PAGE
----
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9.4) Treating Tinnitus: anti-depressants, tranquilizers, and muscle relaxants


This article is from the Tinnitus FAQ, by markb@cccd.edu (Mark Bixby) with numerous contributions by others.

9.4) Treating Tinnitus: anti-depressants, tranquilizers, and muscle relaxants

Many tinnitus sufferers become depressed from having to deal with the
constant noise. Treating the depression may make the tinnitus seem
less severe. But beware that certain ototoxic anti-depressants may
_worsen_ tinnitus. SSRI anti-depressants may temporarily worsen
tinnitus for the first few weeks, but risk fewer side-effects as
compared to the older tricyclic drugs.

Tricyclic anti-depressants, such as Nortriptyline and benzodiazepines,
such as Alprazolam (Xanax) were used in one study in which some people
reported improvement.

Possible reasons:

(1) Patients just think they feel better (placebo effect).

(2) Since these drugs are central nervous system depressants, auditory
responsiveness diminishes.

(3) Tinnitus is stress-related - i.e. muscle tension in neck & jaw
restricts blood and lymph flow.

Alprazolam (Xanax)

A double-blind study with placebo control showed 76% of the subjects
benefited with tinnitus reductions of at least 40%, whereas only 5% of
the placebo subjects had an improvement. Try 0.5mg at bedtime. Can be
addicting, and may make you feel excessively mellow.

An abstract of an article describing the Xanax study:

Use of Alprazolam for Relief of Tinnitus
A Double-Blind Study
Robert M. Johnson, PhD; Robert Brummett, PhD; Alexander
Schleuning, MD
(Arch Otolaryngol Head Neck Surg. 1993:119:842-845)

OBJECTIVE: To systematically test the effectiveness of
alprazolam as a pharmacological agent for patients with

DESIGN: Prospective, placebo-controlled, double-blind study.

PATIENTS: Forty adult patients with constant tinnitus who
had experienced their tinnitus for a minimum of 1 year and
who resided in the Portland, Oreg., metropolitan area.
Twenty patients were randomly assigned to the experimental
group and 20 to the control group.

RESULTS: Seventeen of 20 patients in the experimental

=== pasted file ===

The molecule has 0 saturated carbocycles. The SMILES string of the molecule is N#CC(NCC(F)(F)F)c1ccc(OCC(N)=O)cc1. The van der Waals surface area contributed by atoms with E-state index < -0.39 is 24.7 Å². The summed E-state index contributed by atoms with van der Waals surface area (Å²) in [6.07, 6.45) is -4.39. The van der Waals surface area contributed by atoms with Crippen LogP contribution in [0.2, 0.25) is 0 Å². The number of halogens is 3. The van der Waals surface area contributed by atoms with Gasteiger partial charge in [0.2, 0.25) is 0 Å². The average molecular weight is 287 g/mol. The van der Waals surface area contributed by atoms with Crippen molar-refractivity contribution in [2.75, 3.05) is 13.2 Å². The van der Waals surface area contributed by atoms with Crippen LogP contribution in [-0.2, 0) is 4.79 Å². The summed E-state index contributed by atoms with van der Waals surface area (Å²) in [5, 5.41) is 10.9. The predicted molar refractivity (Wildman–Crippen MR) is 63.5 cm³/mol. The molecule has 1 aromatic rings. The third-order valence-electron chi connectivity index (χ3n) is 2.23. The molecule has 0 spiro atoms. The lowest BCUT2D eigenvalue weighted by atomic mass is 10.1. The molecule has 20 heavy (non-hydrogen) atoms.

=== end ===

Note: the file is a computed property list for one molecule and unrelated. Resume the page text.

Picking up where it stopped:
(alprazolam) group and 19 of the 20 in the placebo (lactose)
group completed the study. Of the 17 patients receiving
alprazolam, 13 (76%) had a reduction in the loudness of
their tinnitus when measurements were made using a tinnitus
synthesizer and a visual analog scale. Only one of the 19
who received the placebo showed any improvement in the
loudness of their tinnitus. No changes were observed in the
audiometric data or in tinnitus masking levels for either
group. Individuals differed in the dosages required to
achieve benefit from the alprazolam, and the side effects
were minimal for this 12-week study.

CONCLUSIONS: Alprazolam is a drug that will provide
therapeutic relief for some patients with tinnitus.
Regulation of the prescribed dosage of alprazolam is
important since individuals differ considerably in
sensitivity to this medication.

Reprint requests to 3515 SW Veterans Hospital Rd., Portland,
OR 97201 (Dr. Johnson).

Here's the Conclusion section of the article:

CONCLUSION. It appears that alprazolam is beneficial in
treating some patients with tinnitus. Because long-term use
of a benzodiazepine is not recommended, it probably should
be used as an option when the patient cannot benefit from
tinnitus maskers, hearing aids, or other therapy. Patients
who elect to continue taking the drug are prescribed it for
a maximum of 4 months. The dosage is then reduced by 0.25 mg
every 3 days before it is completely discontinued. Once the
drug therapy program has been terminated, it is not resumed
for at least 1 month. For some patients, the tinnitus
remained at a low level. Also, some patients are able to
continue the drug at daily dosages of 0.5 mg and 1.0 mg. It
is important to regulate the prescribed dosage of alprazolam
since individuals differ considerably with regard to
sensitivity to this medication.

Patients in the Portland study reported an average tinnitus loudness
of 7.5 dB before Xanax treatment, and 2.3 dB after.


Same class of drug as Xanax, but somewhat less effective and less
addictive. Klonopin has not been tested for tinnitus reduction in
rigorous scientific studies.

A word of warning:

Big-time antidepressants like the tricyclics and Prozac cannot be
expected to have an effect if the tinnitus sufferer does not suffer
from an affective disorder originating in brain chemistry. Minor
tranquilizers may help. But people should beware of trusting their
friendly local internist/GP to prescribe drugs of this type. Current
knowledge of psychopharmacology is essential. GP prescriptions of
these drugs have messed up more facets of people's lives than just
their hearing.


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